Business Council demands 20% investment allowance

The Business Council of Australia (BCA) has called for the introduction of an investment allowance of 20% for all businesses as part of the nation’s recovery from the COVID-19 pandemic.

BCA CEO Jennifer Westacott and board member Alison Watkins argue that about two million new jobs will need to be created, adding that it will be up to the business sector to generate these jobs:

“The economic recovery task ahead of us is bigger than anything the nation has had to confront since the Second World War. So too are the opportunities”…

“A broad-based investment allowance of 20 per cent for all businesses, covering all forms of investment, would kickstart business investment and have a multiplier effect through the economy when it is most needed,” they said.

While declaring business will do the heavy lifting in job creation, Ms Westacott and Ms Watkins also called on governments to embark on targeted spending, including bringing forward “shovel-ready infrastructure projects”.

The BCA’s plea is a vast improvement on its previous incessant calls for company tax cuts.

Investment allowances are far more efficient than company tax cuts because they do not apply to pre-existing investments. Thus, they boosting investment at far lower cost to the federal budget.

That said, Australian businesses are unlikely to ramp-up investment while the economy is suffering from an acute demand deficit, irrespective of tax settings. Moreover, with overcapacity everywhere, there is less need for more business investment.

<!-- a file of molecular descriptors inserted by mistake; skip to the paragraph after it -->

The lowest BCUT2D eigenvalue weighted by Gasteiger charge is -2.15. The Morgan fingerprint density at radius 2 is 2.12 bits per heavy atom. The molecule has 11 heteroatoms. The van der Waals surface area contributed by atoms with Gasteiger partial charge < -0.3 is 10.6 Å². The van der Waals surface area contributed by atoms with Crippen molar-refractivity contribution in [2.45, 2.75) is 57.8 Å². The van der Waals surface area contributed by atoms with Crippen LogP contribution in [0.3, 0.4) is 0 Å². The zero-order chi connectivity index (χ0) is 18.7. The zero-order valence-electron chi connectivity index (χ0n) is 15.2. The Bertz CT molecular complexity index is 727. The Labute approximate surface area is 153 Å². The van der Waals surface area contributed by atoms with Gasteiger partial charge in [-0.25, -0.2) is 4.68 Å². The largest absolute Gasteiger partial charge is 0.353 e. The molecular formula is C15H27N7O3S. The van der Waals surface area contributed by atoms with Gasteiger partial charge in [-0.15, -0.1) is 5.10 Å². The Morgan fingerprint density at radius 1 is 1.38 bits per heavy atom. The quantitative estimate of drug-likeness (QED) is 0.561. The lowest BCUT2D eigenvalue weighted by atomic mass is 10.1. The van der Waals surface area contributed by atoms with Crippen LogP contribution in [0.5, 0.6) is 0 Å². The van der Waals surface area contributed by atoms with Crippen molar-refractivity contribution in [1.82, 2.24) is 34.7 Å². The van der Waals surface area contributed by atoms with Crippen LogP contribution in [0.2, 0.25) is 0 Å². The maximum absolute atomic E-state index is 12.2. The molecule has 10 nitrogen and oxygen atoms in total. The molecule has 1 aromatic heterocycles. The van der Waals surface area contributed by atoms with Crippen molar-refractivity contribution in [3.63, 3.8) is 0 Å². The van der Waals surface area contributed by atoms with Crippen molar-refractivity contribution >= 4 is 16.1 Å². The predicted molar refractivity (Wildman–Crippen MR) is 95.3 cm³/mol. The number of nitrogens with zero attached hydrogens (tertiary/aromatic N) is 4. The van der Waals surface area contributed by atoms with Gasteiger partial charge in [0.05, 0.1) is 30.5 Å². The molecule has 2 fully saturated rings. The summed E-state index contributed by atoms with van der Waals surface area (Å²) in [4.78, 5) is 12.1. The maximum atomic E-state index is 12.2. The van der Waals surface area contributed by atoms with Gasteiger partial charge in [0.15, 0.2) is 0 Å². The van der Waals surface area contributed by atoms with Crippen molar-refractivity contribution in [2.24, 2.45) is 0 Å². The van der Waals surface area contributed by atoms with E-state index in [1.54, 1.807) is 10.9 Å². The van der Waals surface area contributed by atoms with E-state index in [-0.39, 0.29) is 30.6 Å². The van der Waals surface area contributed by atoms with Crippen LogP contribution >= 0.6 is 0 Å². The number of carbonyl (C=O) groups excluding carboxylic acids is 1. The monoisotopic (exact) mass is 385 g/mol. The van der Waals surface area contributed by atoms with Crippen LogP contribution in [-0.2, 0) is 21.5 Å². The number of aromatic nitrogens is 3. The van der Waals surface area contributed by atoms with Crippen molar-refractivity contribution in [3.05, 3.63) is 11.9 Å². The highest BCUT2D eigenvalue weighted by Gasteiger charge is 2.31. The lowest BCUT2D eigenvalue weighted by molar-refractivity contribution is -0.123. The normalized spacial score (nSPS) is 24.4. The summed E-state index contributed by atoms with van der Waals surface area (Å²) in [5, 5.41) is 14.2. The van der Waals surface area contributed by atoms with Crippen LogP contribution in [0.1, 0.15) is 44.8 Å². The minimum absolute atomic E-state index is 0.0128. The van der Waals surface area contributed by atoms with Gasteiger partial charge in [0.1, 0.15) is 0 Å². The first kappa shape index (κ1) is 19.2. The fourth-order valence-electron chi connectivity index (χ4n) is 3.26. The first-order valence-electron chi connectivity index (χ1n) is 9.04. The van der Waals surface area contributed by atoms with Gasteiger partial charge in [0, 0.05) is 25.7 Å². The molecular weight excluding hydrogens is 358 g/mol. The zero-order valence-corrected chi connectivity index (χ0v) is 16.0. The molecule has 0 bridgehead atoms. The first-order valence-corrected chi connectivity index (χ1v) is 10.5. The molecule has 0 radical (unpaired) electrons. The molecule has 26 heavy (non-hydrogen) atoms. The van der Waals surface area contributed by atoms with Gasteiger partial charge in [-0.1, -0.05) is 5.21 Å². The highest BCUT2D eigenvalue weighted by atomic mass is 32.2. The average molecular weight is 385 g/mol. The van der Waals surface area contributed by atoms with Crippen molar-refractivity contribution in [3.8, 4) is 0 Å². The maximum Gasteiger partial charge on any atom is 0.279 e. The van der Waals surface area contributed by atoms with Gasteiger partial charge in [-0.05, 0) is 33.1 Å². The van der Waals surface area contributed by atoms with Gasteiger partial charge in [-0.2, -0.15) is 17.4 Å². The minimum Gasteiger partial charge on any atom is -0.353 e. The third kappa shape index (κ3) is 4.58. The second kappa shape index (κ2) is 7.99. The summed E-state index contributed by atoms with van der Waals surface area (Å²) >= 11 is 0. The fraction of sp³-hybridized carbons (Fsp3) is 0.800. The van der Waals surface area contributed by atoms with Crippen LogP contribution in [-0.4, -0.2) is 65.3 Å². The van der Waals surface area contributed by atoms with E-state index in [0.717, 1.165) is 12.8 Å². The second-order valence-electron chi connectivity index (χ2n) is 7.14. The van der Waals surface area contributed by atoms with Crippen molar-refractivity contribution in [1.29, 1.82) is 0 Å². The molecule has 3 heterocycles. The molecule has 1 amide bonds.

Therefore, instead of channeling taxpayer money on investment allowances, the Government should instead focus on programs that will give the biggest boost to demand.

Keeping JobSeeker at an elevated level should be the first priority. Beyond this, traditional Keynesian stimulus is needed.

Here, The Australia Institute has the right idea, developing a priorities list focusing on “speed, size, the impact on households’ purchasing power, the amount of domestic production involved, the degree of employment intensity, projects that deliver co-benefits, and spending that targets people and regions most affected by the crisis”:

With unemployment rife across the economy, government’s immediate focus should be on areas of spending that give the biggest ‘bang for the buck’ to demand, in addition to providing long-run economic benefit.

Unconventional Economist
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